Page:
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The Gate Control Theory of Pain

We are all familiar with the fact that various things can change how different people, or equally the same person at different times, can feel or react to pain.  This is something we all experience.  We have looked in the Pain Pathways page at the way that the "wiring" in the body carries pain from the periphery to the brain, but the situation is far more complex than a simple electrical connection.  Other nerve activity coming into the dorsal horn in the spinal cord affects the processing of pain nerve (noxious) impulses at that level, and impulses descending from the brain also have effects.  This explains why things like "rubbing it better" can help, as we have all learned.   

Ronald Melzack and Patrick Wall published their paper (Melzack R, Wall PD. Pain mechanisms: a new theory. Science. 1965 Nov 19;150 (699): 971–979) on the gate control theory of pain in 1965.  Although now further developed, this theory hugely changed our understanding of pain.

Pain impulses travel into the spinal cord carried along small fibres, classed as A-delta and C fibres.  There, in the dorsal horn at the back of the spinal cord, in a specialised area called the substantia gelatinosa, these small nerves talk to other nerves which in turn travel up the spinal cord carrying the impulses.  This communication can be reduced (shutting the Gate) by other larger nerves such as those carrying touch, which stimulate little connecting nerves called interneurons, these interneurons affecting the communication between the small nerves and the other nerves.  This works by the release of chemicals including the body's own morphine-like chemicals, enkephalins.  This explains how rubbing it better can help, and also is the mechanism behind some of the effects of acupuncture and the use of TENS machines.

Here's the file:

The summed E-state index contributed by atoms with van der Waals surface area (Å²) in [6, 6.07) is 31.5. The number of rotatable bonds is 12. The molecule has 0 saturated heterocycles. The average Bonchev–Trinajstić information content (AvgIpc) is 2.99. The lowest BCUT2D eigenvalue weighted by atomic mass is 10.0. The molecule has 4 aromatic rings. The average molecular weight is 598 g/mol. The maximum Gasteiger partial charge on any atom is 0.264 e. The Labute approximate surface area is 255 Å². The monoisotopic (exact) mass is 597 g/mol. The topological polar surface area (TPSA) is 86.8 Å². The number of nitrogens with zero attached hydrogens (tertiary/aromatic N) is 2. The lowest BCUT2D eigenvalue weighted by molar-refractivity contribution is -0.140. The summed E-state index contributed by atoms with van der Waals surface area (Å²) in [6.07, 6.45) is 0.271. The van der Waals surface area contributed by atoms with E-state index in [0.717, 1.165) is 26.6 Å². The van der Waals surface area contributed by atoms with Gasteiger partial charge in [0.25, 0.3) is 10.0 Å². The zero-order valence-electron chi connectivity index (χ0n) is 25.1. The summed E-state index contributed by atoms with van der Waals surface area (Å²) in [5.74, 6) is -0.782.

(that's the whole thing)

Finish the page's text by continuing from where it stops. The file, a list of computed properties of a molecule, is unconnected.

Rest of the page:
In addition, other factors such as what is going on in our minds such as distraction, stress and attention to other things can reduce pain.   This works through nerve pathways descending down through the spinal cord and feeding into the gate control mechanism through the interneurons.

These mechanisms are discussed in more detail in this article.

How Gate Control Theory has changed how we view Pain

• We now view pain as a perception rather than a sensation

• We feel pain actively rather than passively, interpreting and appraising the stimuli

• The many factors involved, and our own individual make-up, cause variation in how we feel and react to pain.

• Understandng of gate control and how psychological and other factors affect it explains why pain is never just "in your body" or "in your head" alone, but is an interaction between the mind and body.

 

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Pain Service Website, Gloucestershire Hospitals NHS Foundation Trust
Webmaster Dr J G de Courcy, Consultant in Pain Medicine and Anaesthesia
email: pain.webmaster[at]glos.nhs.uk

Page updated 22/6/2016